“Here Peter answers the question which some objectors have raised, namely, if the incarnation was so beneficial, why was Christ not incarnated for such a long time, given that he went to the spirits which were in prison and preached to them also? In order to deliver all those who would believe, Christ taught those who were alive on earth at the time of his incarnation, and these others acknowledged him when he appeared to them in the lower regions, and thus they too benefited from his coming. Going in his soul, he preached to those who were in hell, appearing to them as one soul to other souls. When the gatekeepers of hell saw him, they fled; the bronze gates were broken open, and the iron chains were undone. And the only-begotten Son shouted with authority to the suffering souls, according to the word of the new covenant, saying to those in chains: “Come out!” and to those in darkness: “Be enlightened.” In other words, he preached to those who were in hell also, so that he might save all those who would believe in him. For both those who were alive on earth during the time of his incarnation and those who were in hell had a chance to acknowledge him. The greater part of the new covenant is beyond nature and tradition, so that while Christ was able to preach to all those who were alive at the time of his appearing and those who believed in him were blessed, so too he was able to liberate those in hell who believed and acknowledged him, by his descent there. However, the souls of those who practiced idolatry and outrageous ungodliness, as well as those who were blinded by fleshly lusts, did not have the power to see him, and they were not delivered.” (Ancient Christian Commentary on Scripture, New Testament, Vol. XI, James, 1-2 Peter, 1-3 John, Jude, Gerald Bray, ed. (Downers Grove, IL: Intervasity Press, 2000) p. 107f).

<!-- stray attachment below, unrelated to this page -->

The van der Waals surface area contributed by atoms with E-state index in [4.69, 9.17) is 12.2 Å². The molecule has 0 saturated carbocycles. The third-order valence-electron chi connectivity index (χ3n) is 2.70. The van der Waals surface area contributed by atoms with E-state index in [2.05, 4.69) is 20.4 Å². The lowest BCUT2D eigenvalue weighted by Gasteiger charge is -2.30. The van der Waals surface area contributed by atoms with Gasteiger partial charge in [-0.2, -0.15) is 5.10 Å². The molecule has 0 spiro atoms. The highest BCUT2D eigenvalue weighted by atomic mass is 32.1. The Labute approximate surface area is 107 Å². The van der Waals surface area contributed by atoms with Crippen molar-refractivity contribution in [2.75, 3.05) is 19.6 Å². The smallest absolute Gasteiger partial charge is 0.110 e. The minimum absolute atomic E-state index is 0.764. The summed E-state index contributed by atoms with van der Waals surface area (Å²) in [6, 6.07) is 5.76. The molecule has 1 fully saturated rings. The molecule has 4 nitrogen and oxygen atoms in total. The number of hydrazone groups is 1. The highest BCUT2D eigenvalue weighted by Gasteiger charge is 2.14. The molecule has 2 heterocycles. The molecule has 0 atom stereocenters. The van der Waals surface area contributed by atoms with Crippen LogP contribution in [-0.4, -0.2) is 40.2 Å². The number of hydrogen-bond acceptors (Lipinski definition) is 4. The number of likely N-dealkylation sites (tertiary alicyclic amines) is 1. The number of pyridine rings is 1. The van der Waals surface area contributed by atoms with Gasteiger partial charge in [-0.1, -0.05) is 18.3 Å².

by Fr. John Whiteford (Russian Orthodox Church Outside of Russia)

                  • I respectfully disagree, mostly for the reasons that Met. Kallistos raised as well as the arguments regarding free will and justice that I asserted above.

                    However, I would suggest one thing to bear carefully in mind: Those who wish to quash the “heresy” of an eschatological apocatastasis (as opposed to a protological one, which was condemned), at least in the form that I am stating it, are arguing for the necessity of casting a human being into eternal unending torment. “Those of you without sin . . .”